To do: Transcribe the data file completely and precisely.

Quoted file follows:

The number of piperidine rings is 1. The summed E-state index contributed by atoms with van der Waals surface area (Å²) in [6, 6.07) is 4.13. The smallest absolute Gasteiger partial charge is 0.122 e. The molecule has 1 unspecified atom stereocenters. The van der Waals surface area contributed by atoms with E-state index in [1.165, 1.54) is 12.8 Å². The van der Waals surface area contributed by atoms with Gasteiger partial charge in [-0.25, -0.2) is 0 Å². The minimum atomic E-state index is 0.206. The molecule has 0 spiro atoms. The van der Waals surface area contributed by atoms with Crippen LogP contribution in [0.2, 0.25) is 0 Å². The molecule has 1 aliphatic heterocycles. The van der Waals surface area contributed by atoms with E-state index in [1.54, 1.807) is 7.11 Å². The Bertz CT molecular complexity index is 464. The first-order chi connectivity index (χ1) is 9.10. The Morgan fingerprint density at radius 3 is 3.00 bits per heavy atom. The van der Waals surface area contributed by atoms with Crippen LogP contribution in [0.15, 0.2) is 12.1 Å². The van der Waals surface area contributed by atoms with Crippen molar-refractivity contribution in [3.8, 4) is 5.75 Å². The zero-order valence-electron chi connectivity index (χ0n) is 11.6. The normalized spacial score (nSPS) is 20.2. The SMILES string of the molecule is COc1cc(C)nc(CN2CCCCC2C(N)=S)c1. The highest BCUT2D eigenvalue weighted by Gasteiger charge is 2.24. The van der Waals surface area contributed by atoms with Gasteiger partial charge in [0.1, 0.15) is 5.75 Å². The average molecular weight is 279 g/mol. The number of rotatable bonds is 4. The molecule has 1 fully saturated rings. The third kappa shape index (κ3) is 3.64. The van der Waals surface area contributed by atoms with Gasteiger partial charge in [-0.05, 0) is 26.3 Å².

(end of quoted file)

The number of piperidine rings is 1. The summed E-state index contributed by atoms with van der Waals surface area (Å²) in [6, 6.07) is 4.13. The smallest absolute Gasteiger partial charge is 0.122 e. The molecule has 1 unspecified atom stereocenters. The van der Waals surface area contributed by atoms with E-state index in [1.165, 1.54) is 12.8 Å². The van der Waals surface area contributed by atoms with Gasteiger partial charge in [-0.25, -0.2) is 0 Å². The minimum atomic E-state index is 0.206. The molecule has 0 spiro atoms. The van der Waals surface area contributed by atoms with Crippen LogP contribution in [0.2, 0.25) is 0 Å². The molecule has 1 aliphatic heterocycles. The van der Waals surface area contributed by atoms with E-state index in [1.54, 1.807) is 7.11 Å². The Bertz CT molecular complexity index is 464. The first-order chi connectivity index (χ1) is 9.10. The Morgan fingerprint density at radius 3 is 3.00 bits per heavy atom. The van der Waals surface area contributed by atoms with Crippen LogP contribution in [0.15, 0.2) is 12.1 Å². The van der Waals surface area contributed by atoms with Crippen molar-refractivity contribution in [3.8, 4) is 5.75 Å². The zero-order valence-electron chi connectivity index (χ0n) is 11.6. The normalized spacial score (nSPS) is 20.2. The SMILES string of the molecule is COc1cc(C)nc(CN2CCCCC2C(N)=S)c1. The highest BCUT2D eigenvalue weighted by Gasteiger charge is 2.24. The van der Waals surface area contributed by atoms with Gasteiger partial charge in [0.1, 0.15) is 5.75 Å². The average molecular weight is 279 g/mol. The number of rotatable bonds is 4. The molecule has 1 fully saturated rings. The third kappa shape index (κ3) is 3.64. The van der Waals surface area contributed by atoms with Gasteiger partial charge in [-0.05, 0) is 26.3 Å².